Seeded no. 1, they began the tournament with a victory over lowly Selwyn so one-sided (68:13) it hardly bears mentioning. In addition to the 1-2 punch of Cavert and Edwards, THC now boasted the slashing and dashing of Rosanoff and the feathery jumper (plus stingy D) of Spanish shooting guard/small forward Amalio Fernandez-Pacheco. In a recent sign-and-trade with LSBU, they had also acquired Richard “The Reading Rocket” Wellings, a 6’6 forward equally comfortable in the low post and on the perimeter. There was almost too much talent on the roster now and not enough coherence yet, so THC had surprising difficulties dealing with a relatively unknown, over-the-hill Darwin team in round 2, which was led by wiry Italian post-doc Roberto aka Mr ESPN. Down by 6 at half-time, they had to rely on Cavert’s outside shooting once more to save the day. Cavert obliged, draining 3-pointer after 3-pointer over the Darwin defense in the second half, thus ensuring the survival of what in the eyes of nearly all observers was the fitter team. Buoyed by the vocal support of their cheer leaders/assistant coaches/talismans Crystal “Baller” Eisinger and Suzy “No Messin” Moxey, THC prevailed 66:53 and found themselves in the semi finals. Mission accomplished, yes, but it was clear that GM Ruehl had to make some adjustments.

 In numerous late-night practice sessions under the unforgiving neon lights of Kelsey Kerridge Sports Centre, the team addressed its principal weaknesses: spreading the floor, moving the ball, and transitioning on defense. Wellings was relocated to the high post/wing, a more natural habitat for the sweet-shooting giant, and Cavert to the block where his Nowitzki-esque ability to post up and/or shoot the short fade-away jumper would create match-up problems for defenders. These pieces came together – more or less – in the semi, an emotionally charged rematch vs Wolfson, played on 5 May. After a heated initial dispute over the eligibility of Wellings (quickly settled in THC’s favor by the competent League Secretary), Edwards and Rosanoff wasted no time unleashing an up-tempo, running-and-gunning attack that translated into a quick early lead. But the Wolfson Jail Blazers fought back, and soon enough the D got stiffer, tempers started flaring, and elbows flying. Again and again Cavert was sent to the foul line where, battered and bruised and taunted by the Wolfson bench, he still managed to convert nearly all his free throws. Wellings had one of the finest games of the post-season, finishing with 21 points (on 5 of 6 shooting from the 3-point line), 13 rebounds, and 3 blocks. Repeatedly splitting two defenders on the fast break, co-captain Land added 3 important buckets down the stretch. After much sweat, blood and tears – the latter shed exclusively by the Wolfson players – the final score line read 59:46. THC was in the final.

There they were to meet their most formidable foe: the Hellenic Society. The “Greeks” allegedly had boosted their roster with a number of international players and at the shortest possible notice changed the date of the final – for spurious reasons – so as to make use of their best line-up. Undeterred by their mind games, Ruehl settled for 31 May, giving his players ample time to prepare for the big match and allowing himself to work around the loss of key players Peng, Osei, and Rosanoff. It was like Willis Reed emerging from the MSG tunnel in Game 7 of the 1970 Finals when in the second week of May, Israeli power forward Naaman Tammuz announced that he would play for his old team once more. Joining Edwards, Cavert, Wellings, and Fernandez-Pacheco, Tammuz completed what was probably the strongest starting 5 in Trinity Hall basketball history. With their deep, experienced bench and loyal fan base, THC, despite some doubts about their age and conditioning, went into the final as favorites.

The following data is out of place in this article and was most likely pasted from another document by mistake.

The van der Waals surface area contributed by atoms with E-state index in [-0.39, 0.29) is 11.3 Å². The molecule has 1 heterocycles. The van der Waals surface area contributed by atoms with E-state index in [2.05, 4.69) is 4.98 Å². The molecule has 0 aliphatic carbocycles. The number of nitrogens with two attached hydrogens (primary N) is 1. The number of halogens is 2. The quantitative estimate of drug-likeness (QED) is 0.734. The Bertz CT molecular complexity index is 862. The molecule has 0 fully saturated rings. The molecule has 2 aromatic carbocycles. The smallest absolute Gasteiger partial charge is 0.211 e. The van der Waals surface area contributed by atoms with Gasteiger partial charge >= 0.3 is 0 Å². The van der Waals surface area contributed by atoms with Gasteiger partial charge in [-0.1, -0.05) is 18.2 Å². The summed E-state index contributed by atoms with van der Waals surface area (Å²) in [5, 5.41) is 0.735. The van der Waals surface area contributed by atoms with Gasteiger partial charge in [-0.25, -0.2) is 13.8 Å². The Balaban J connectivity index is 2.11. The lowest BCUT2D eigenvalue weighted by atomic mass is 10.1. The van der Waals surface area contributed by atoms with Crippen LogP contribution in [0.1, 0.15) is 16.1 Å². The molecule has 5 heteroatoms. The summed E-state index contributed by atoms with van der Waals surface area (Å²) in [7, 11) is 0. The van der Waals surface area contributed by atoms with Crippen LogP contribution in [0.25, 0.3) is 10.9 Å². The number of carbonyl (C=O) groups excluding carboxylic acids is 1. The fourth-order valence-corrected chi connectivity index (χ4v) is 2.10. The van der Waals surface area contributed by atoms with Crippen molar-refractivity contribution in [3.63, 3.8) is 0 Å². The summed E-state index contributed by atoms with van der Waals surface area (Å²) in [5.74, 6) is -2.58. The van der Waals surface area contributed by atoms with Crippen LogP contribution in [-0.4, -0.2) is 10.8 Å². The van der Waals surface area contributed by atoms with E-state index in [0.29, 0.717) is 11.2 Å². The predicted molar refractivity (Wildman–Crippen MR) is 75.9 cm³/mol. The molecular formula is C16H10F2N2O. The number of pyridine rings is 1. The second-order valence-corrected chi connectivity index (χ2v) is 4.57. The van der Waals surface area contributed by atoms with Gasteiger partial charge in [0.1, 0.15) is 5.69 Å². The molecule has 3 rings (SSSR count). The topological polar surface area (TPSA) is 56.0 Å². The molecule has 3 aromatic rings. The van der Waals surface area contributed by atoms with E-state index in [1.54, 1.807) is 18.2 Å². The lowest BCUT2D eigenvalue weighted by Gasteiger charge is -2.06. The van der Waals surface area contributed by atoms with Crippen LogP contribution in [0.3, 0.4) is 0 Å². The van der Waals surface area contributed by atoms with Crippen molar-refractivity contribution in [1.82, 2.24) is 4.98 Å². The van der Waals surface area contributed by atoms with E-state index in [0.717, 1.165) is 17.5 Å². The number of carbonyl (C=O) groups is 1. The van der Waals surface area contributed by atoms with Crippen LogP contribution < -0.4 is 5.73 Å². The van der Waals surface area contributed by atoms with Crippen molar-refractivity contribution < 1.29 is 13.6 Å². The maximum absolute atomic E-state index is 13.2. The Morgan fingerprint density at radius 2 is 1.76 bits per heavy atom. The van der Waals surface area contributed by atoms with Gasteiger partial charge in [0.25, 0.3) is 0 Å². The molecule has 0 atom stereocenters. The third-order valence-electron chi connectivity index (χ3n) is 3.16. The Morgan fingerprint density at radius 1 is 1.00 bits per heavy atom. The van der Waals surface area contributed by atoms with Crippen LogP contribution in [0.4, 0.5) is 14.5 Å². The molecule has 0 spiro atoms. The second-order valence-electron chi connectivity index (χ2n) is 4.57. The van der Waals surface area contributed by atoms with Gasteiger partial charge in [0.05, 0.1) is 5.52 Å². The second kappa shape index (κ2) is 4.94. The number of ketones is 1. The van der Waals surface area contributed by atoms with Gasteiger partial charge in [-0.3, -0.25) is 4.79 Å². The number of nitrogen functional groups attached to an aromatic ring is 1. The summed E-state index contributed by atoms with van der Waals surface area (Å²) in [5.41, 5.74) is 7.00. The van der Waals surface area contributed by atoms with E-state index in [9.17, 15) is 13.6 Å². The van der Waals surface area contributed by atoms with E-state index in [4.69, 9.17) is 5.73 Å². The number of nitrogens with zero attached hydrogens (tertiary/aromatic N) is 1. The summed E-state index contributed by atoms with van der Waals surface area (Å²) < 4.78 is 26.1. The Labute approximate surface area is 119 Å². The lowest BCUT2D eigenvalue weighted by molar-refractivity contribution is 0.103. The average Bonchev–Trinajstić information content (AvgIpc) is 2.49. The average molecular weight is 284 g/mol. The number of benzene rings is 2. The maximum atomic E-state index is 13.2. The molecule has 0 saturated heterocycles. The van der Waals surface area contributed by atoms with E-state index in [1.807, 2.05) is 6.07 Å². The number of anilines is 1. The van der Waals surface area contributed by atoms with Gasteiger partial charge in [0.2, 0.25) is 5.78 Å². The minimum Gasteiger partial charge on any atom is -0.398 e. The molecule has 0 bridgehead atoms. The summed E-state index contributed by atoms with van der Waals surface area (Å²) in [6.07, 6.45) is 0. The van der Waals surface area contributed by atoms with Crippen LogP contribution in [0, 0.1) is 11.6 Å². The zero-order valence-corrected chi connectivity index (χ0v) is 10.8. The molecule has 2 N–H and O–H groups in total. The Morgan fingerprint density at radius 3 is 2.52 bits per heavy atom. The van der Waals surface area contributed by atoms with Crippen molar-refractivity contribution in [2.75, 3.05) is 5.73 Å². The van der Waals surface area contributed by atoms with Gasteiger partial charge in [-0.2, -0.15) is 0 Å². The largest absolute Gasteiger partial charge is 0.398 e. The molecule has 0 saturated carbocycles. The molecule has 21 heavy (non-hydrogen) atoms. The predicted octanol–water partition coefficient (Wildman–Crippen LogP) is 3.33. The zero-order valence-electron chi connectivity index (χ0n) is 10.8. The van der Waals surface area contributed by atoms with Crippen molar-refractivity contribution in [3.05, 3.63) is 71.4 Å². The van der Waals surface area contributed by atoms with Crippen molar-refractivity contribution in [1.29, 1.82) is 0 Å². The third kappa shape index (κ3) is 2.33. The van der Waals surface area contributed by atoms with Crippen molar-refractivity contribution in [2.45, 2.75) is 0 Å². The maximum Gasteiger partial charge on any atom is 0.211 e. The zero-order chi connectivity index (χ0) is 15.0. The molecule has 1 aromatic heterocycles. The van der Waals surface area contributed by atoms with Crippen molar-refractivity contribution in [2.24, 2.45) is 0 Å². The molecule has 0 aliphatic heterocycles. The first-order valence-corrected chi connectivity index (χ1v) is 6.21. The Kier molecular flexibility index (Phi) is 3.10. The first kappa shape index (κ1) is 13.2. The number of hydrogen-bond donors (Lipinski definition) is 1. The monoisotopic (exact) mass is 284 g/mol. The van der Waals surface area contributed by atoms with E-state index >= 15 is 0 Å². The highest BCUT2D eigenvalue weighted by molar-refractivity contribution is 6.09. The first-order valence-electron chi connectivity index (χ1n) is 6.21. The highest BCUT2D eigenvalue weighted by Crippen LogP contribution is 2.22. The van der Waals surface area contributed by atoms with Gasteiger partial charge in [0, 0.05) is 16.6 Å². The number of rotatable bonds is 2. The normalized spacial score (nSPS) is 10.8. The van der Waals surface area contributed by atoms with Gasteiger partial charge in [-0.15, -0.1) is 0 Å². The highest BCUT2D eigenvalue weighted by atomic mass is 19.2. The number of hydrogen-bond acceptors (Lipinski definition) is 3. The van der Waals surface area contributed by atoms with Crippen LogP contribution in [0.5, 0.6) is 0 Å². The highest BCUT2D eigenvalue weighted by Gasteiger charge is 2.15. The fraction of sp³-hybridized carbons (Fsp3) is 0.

They were not quite ready for what awaited them there. From the tip-off, the Greeks played an extremely aggressive man defense that limited THC’s scoring options. Cavert, who had been averaging 22.4 ppg in the playoffs, found himself pushed out of his comfort zones, double-teamed, bear-hugged – and held to 8 points. Edwards was a very effective floor general again, dishing out 15 dimes, but on the score board he was a non-factor for the first three quarters. Fernandez-Pacheco and Tammuz both had their hands full with their defensive tasks and were unable to contribute much offensively till very late. It was Wellings who kept THC in the game over the first 30 minutes, with a transcendent 11 of 15 performance from beyond the arc and 42 points overall. For most of the match, however, it did not seem like this was going to be enough against an incredibly high-scoring, indeed hardly-ever-missing Hellenic side that went a stunning 65% from the floor in the first half. Most of the damage was done by German philhellene power forward Max Sternberg and point guard Nikos Bamiedakis who attacked the rim like a crazed Manu Ginobili. There were frequent lead changes in the first quarter, but at the end of the second, the Greeks were up by 16 and threatening to pull away.

It was testimony to the THC fighting spirit that they did not allow this to happen. Tammuz and Fernandez-Pacheco eventually got the numbers of Sternberg and Bamiedakis, respectively, and were beginning to wear them out. By the beginning of the fourth quarter, the Greek lead was down to 6, and, noisily supported by their faithful bench and WAGs, THC completed an epic comeback, capped by Edwards’ driving lay-up which tied the game at 62 apiece with 2 minutes to go. Even though he had gone a little quiet in the 4th, everyone thought the game’s fate would somehow end up in Big Shot Rich’s hands. The Greeks certainly did and made the fateful decision to double team him. This created some space – just enough for Tammuz to cut to the basket and execute his trademark reverse lay-up not once, but twice in the final 90 seconds, giving his team a two-point lead which they skillfully defended till the refs blew the final whistle. As confetti rained from the ceiling, the THC players donned their championship hats and cut down the nets on the second court of Kelsey Kerridge Sports Centre. May Madness was over, a new legacy had begun.